Next up in our Look Back at Leaders series, we introduce you to Walker Bruce. Walker is returning to Deerhorn for his 8th summer as a camper, and will be leading the Deerhorn Eagles. Here’s what Walker’s parents have to say about his tenure at Deerhorn!
Before we look back further, we want you to know that Walker almost didn’t return to Camp Deerhorn (CDH) last year. He had originally signed up, but at some point decided he wanted to focus on hockey over the summer instead. Between January and March 2022, though, he thought A LOT about CDH. This being his decision, his Mom and I were able to give him space and stay out of it. While on Spring Break, Walker did finally conclude that CDH is where he needed to be, and Patrick graciously added him back to the Voyager roster. And as soon as Walker did decide, he was 100% all-in and game-on. This vignette describes Walker well – independent, thoughtful, and resolute – while he also is not afraid to correct course (and fast!) when he reasons otherwise after additional reflection. Each Deerhorn summer for Walker has been better than the last, and based on the never-ending stories that we hear (especially from Voyager), 2022 certainly continued that tradition.
Looking back a bit further, Walker was hooked from day one. He has “spoken Deerhorn” since he first stepped into camp on August 17th, 2014. That first CDH experience was for a (very wet, yet supremely) awesome Father/Son session, just prior to second grade. Walker “disappeared” many times during that F/S session – which is to say… he ditched dear old Dad in order to shoot rifles, bows, or otherwise play a game and hang out with his new friends. These friends were not only other fellow campers, but also the many staff, counselors, the Broadbridges, and (of course) the Deerhorn Dogs who all welcomed and embraced Walker. Despite initial fears from Dad (it was “Father/Son” after all, and my own first camp experience but … where was my son?), I eventually realized all of this was a great thing. As his mom would later say, Walker had found his happy place.
This summer will be Walker’s 8th year as a camper, and (were it not for 2020) this would be our family’s 10th with Deerhorn when counting that first Father/Son experience. Since 2014, he has brought his brother Carter into the fold along with several others from home. As a Leader this summer, Walker will bring with him 138+ days of first-hand, “always on” and hard-earned Deerhorn camper experience. We have no doubt that he will be able to deftly lift up, encourage, and befriend at just the right moment, while also motivating one of his tribe recruits with just the right tone and glance to help win the Monkeys (!).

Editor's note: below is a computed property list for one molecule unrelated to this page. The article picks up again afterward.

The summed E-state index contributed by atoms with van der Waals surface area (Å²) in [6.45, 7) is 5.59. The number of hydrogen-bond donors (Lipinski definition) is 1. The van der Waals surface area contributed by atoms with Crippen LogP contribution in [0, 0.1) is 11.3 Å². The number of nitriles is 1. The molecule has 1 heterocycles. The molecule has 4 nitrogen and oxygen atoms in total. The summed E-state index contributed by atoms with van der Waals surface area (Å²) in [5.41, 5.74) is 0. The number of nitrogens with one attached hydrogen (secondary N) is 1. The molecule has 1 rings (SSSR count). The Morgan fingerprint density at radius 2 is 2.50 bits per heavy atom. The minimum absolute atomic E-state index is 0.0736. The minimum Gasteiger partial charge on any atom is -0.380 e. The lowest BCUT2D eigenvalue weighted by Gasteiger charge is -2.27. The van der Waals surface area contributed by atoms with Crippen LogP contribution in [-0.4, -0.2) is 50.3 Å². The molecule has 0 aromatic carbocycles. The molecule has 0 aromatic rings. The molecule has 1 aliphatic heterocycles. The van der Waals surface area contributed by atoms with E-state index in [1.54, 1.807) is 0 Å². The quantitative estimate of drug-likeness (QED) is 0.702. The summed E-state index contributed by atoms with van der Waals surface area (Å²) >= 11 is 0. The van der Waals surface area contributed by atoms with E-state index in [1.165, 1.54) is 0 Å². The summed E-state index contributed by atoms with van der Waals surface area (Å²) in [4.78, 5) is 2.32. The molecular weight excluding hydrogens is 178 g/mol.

I know it may sound cliché, but we have seen how the Deerhorn Brotherhood flows strongly and unites well beyond the confines of Camp. While Amy mentions this at least once every summer in the blog, it is another thing to see it up close and personal. Not only are we fortunate to have experienced Deerhorn directly through Father/Son sessions and family road trip drop-offs, we’ve also lived it vicariously through the eyes and (endless) tales of our two sons and countless sets of other brothers – real brothers and camp brothers – whom we now know.
“It’s not about camp” is something I remember one of Walker’s initial elders saying relatively early during our boys’ Deerhorn experience. While I knew what Jesse meant in general, it took me several years of watching, listening, and thinking to grasp it more fully. While Walker’s path has been his own, I also know that it is a similar one (if not familiar) to others. What begins as a phenomenally fun and highly tangible camp experience with the boats, the bows, the campfires, the games, the horses, the rifles… grows into an intangible yet very real Journey within the Brotherhood with those magical bus rides to and from camp, the impromptu activity challenges from a counselor, the adventures together at camp + the stories that they bring home after it, the smiles and hugs that greet one another when they cross paths (often unexpectedly) at hockey rinks, on lacrosse fields, at too-early-celebrations-of-life, on social media, at Disney World, and even amongst parents who-have-never-met-before-but-here-we-are in New York talking about what a great time our boys are having together at camp.
While Camp Deerhorn is the place, I would argue (and Walker has shown) that the magic happens along the Deerhorn Journey that each camper-brother takes out into the world along with them. Those experiences then help unite and bond them together to help perpetuate and grow the Deerhorn Diaspora that lives on well after the expiring labels of “camper” and “staff” have come and gone. We have watched Walker travel these steps, and wish him, Connor, Dylan, and Nelson all the best this summer as these young men make the most of it while also helping to prepare the next generation of leaders. While camp itself is an integral part of the Deerhorn experience, we know this year’s leaders will also model for others how to blaze the path for their own journey both inside of, and beyond, the physical property lines of CDH.